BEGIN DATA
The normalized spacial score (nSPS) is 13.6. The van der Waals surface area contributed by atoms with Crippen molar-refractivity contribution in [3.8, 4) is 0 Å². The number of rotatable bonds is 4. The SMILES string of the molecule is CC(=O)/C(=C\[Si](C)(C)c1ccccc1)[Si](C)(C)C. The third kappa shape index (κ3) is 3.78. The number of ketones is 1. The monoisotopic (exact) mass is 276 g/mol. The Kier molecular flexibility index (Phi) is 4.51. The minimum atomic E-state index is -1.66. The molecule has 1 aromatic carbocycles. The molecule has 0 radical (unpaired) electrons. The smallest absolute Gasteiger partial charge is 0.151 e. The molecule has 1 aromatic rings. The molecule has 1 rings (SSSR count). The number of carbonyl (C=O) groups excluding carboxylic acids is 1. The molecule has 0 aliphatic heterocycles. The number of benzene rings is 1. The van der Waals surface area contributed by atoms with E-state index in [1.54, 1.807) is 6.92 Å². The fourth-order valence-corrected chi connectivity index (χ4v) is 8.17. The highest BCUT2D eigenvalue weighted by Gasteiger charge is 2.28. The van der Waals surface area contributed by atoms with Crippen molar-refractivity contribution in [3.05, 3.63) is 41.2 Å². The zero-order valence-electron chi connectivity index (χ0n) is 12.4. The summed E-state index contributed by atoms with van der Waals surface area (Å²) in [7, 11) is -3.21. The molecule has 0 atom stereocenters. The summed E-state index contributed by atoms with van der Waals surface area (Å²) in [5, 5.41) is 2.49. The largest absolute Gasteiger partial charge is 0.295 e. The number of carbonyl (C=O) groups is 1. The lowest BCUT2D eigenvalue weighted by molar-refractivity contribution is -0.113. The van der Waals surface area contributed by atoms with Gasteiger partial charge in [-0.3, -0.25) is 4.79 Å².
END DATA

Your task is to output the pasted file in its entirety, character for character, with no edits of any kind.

The normalized spacial score (nSPS) is 13.6. The van der Waals surface area contributed by atoms with Crippen molar-refractivity contribution in [3.8, 4) is 0 Å². The number of rotatable bonds is 4. The SMILES string of the molecule is CC(=O)/C(=C\[Si](C)(C)c1ccccc1)[Si](C)(C)C. The third kappa shape index (κ3) is 3.78. The number of ketones is 1. The monoisotopic (exact) mass is 276 g/mol. The Kier molecular flexibility index (Phi) is 4.51. The minimum atomic E-state index is -1.66. The molecule has 1 aromatic carbocycles. The molecule has 0 radical (unpaired) electrons. The smallest absolute Gasteiger partial charge is 0.151 e. The molecule has 1 aromatic rings. The molecule has 1 rings (SSSR count). The number of carbonyl (C=O) groups excluding carboxylic acids is 1. The molecule has 0 aliphatic heterocycles. The number of benzene rings is 1. The van der Waals surface area contributed by atoms with E-state index in [1.54, 1.807) is 6.92 Å². The fourth-order valence-corrected chi connectivity index (χ4v) is 8.17. The highest BCUT2D eigenvalue weighted by Gasteiger charge is 2.28. The van der Waals surface area contributed by atoms with Crippen molar-refractivity contribution in [3.05, 3.63) is 41.2 Å². The zero-order valence-electron chi connectivity index (χ0n) is 12.4. The summed E-state index contributed by atoms with van der Waals surface area (Å²) in [7, 11) is -3.21. The molecule has 0 atom stereocenters. The summed E-state index contributed by atoms with van der Waals surface area (Å²) in [5, 5.41) is 2.49. The largest absolute Gasteiger partial charge is 0.295 e. The number of carbonyl (C=O) groups is 1. The lowest BCUT2D eigenvalue weighted by molar-refractivity contribution is -0.113. The van der Waals surface area contributed by atoms with Gasteiger partial charge in [-0.3, -0.25) is 4.79 Å².